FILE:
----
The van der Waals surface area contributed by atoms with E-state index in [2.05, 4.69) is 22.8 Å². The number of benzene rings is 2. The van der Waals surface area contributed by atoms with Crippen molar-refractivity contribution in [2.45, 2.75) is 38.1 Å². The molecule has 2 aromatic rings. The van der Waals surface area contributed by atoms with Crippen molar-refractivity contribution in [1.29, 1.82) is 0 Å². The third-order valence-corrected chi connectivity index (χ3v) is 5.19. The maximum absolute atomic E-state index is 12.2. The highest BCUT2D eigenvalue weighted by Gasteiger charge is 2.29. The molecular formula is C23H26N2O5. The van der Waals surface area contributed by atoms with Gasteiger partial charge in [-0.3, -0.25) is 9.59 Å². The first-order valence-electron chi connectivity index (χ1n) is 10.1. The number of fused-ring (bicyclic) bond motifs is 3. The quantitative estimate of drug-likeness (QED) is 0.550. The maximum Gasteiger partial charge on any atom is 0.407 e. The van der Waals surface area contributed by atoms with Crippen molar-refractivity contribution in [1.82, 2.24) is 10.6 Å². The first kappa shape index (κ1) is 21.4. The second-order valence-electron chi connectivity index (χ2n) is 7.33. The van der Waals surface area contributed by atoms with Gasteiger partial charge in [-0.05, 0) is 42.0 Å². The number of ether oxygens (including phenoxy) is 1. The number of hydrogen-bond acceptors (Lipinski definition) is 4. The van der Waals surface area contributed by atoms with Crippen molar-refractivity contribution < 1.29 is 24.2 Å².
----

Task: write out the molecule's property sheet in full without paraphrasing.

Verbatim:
The van der Waals surface area contributed by atoms with E-state index in [2.05, 4.69) is 22.8 Å². The number of benzene rings is 2. The van der Waals surface area contributed by atoms with Crippen molar-refractivity contribution in [2.45, 2.75) is 38.1 Å². The molecule has 2 aromatic rings. The van der Waals surface area contributed by atoms with Crippen molar-refractivity contribution in [1.29, 1.82) is 0 Å². The third-order valence-corrected chi connectivity index (χ3v) is 5.19. The maximum absolute atomic E-state index is 12.2. The highest BCUT2D eigenvalue weighted by Gasteiger charge is 2.29. The molecular formula is C23H26N2O5. The van der Waals surface area contributed by atoms with Gasteiger partial charge in [-0.3, -0.25) is 9.59 Å². The first-order valence-electron chi connectivity index (χ1n) is 10.1. The number of fused-ring (bicyclic) bond motifs is 3. The quantitative estimate of drug-likeness (QED) is 0.550. The maximum Gasteiger partial charge on any atom is 0.407 e. The van der Waals surface area contributed by atoms with Crippen molar-refractivity contribution in [1.82, 2.24) is 10.6 Å². The first kappa shape index (κ1) is 21.4. The second-order valence-electron chi connectivity index (χ2n) is 7.33. The van der Waals surface area contributed by atoms with Gasteiger partial charge in [-0.05, 0) is 42.0 Å². The number of ether oxygens (including phenoxy) is 1. The number of hydrogen-bond acceptors (Lipinski definition) is 4. The van der Waals surface area contributed by atoms with Crippen molar-refractivity contribution < 1.29 is 24.2 Å².